It always scared me to think of what the recoil would be like. I’d need some lead in the buttstock and a sorbathane recoil pad. 

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36 minutes ago, Charlie Harley, #14153 said:

It always scared me to think of what the recoil would be like. I’d need some lead in the buttstock and a sorbathane recoil pad. 

 

Not necessary at all unless you handload 500 grain bullets to insane pressures.

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Posted (edited)
1 hour ago, Charlie Harley, #14153 said:

It always scared me to think of what the recoil would be like. I’d need some lead in the buttstock and a sorbathane recoil pad. 

 

1 hour ago, J. Mark Flint #31954 LIFE said:

 

Not necessary at all unless you handload 500 grain bullets to insane pressures.

 

Beauty of the 45-70 cartridge is its versitility.  You can down load it to gallery load levels for rabbit and squirrel hunting or go to the other extreeme where it will easily kill anything in the America's on one end and maimes on the other. ;) 

Edited by Sedalia Dave

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Posted (edited)

I still deeply regret not buying a Ruger #3 the several times I had the chance.  Ah well...

 

Okay ~ my Remington, .43 Spanish, or nominally, .44-77*:

 

*Back on the nineties there were a few folks around who would gripe loudly about metric calibers... "We don't need no stinking 'Metric' crap in this game!  It ain't American!"  So when someone would ask what caliber my roller was, I'd just grunt "Forty Four- Seventy Seven Sharps."  That would shut 'em up.  For what it's worth, I formed the brass from .348 Winchester.  Dropped a proper sized pin gauge into the mouth and chucked it up in a drill press to file down the web area near the base, then fire-formed.  A ton o' fun to shoot! ;)

 

And I have no idea who carved their initials into the stock.  Undoubtedly someone long gone by the time I arrived on the planet.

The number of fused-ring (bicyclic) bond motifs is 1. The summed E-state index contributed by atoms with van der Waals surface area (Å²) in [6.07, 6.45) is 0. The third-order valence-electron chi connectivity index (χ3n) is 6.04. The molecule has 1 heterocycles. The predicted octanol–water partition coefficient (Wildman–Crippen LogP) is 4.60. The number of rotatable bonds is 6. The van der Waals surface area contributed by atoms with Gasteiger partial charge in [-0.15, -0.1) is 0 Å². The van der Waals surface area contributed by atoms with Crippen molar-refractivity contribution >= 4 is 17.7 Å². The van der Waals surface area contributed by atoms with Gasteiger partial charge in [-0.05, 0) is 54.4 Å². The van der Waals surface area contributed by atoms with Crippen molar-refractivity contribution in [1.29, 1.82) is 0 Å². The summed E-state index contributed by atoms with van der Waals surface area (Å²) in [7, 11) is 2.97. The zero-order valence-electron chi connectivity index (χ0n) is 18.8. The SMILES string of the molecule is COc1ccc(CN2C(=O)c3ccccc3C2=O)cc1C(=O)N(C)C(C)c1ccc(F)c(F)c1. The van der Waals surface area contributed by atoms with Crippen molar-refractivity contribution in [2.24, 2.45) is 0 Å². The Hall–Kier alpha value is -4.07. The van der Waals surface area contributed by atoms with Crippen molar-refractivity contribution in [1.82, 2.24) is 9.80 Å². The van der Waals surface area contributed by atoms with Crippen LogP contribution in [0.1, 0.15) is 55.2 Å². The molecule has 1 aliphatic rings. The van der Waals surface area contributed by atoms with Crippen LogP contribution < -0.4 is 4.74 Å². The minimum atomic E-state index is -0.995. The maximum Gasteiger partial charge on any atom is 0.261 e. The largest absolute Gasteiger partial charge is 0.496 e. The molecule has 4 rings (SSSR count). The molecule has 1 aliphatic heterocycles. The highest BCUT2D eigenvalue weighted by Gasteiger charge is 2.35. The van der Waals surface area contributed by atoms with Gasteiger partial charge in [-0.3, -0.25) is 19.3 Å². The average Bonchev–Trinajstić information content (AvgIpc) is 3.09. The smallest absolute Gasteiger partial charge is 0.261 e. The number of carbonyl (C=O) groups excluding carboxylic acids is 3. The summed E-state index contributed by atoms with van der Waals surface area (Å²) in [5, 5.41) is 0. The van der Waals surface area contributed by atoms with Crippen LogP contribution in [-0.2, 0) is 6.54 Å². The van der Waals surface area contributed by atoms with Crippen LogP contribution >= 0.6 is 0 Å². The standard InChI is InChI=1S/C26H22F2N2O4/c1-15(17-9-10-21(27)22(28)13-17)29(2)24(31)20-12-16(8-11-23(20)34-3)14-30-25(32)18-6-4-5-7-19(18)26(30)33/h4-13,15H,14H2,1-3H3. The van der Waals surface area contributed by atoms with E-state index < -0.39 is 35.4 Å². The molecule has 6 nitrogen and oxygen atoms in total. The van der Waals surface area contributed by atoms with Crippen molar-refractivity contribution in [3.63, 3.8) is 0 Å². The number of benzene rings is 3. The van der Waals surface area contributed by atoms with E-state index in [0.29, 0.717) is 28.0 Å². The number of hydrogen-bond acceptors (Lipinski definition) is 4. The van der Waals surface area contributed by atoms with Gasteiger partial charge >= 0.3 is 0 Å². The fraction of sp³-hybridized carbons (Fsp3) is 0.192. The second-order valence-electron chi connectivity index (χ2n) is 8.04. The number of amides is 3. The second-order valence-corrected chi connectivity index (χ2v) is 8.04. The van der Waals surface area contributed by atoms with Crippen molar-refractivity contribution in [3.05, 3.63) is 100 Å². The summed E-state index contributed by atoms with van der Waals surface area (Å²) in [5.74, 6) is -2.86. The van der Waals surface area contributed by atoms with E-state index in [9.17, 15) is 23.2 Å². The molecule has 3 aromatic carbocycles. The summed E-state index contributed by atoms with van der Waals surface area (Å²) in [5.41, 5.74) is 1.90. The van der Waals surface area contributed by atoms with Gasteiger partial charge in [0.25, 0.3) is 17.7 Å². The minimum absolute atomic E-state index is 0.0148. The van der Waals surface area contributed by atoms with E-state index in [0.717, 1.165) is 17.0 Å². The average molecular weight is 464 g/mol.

1216243339_BRemingtonRollingBlock.thumb.jpg.39812678717b7bb2533448029974621a.jpg

 

 

 

 

Edited by Hardpan Curmudgeon SASS #8967
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1 hour ago, Charlie Harley, #14153 said:

It always scared me to think of what the recoil would be like. I’d need some lead in the buttstock and a sorbathane recoil pad. 

With that crescent steel butt plate and very light weight It is definitely not a gun for plinking. It however is accurate as hell and carries very lightly 

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1885 C-Sharps Highwall in 40-65

1874 Pedersoli Sharps 45-70

1874 Remington Rolling Block "Navy" carbine in 50-40

1874 Springfield Trapdoor 45-70

1963 Remington 22 bolt action SS.

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50/40?

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2 minutes ago, Alpo said:

50/40?

 

It's oversquare.  ^_^

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I just went looking in Cartridges of the World.

 

I found the 50/70, and since the 7 and the 4 are right on top of each other on a keypad, that could have been a simple typo.

 

I found the 50/140, so he could have just simply left the 1 off.

 

And I found the 50 US Carbine, which was a cut down version of the 50/70. Used a 400 grain bullet over 45 grains of powder.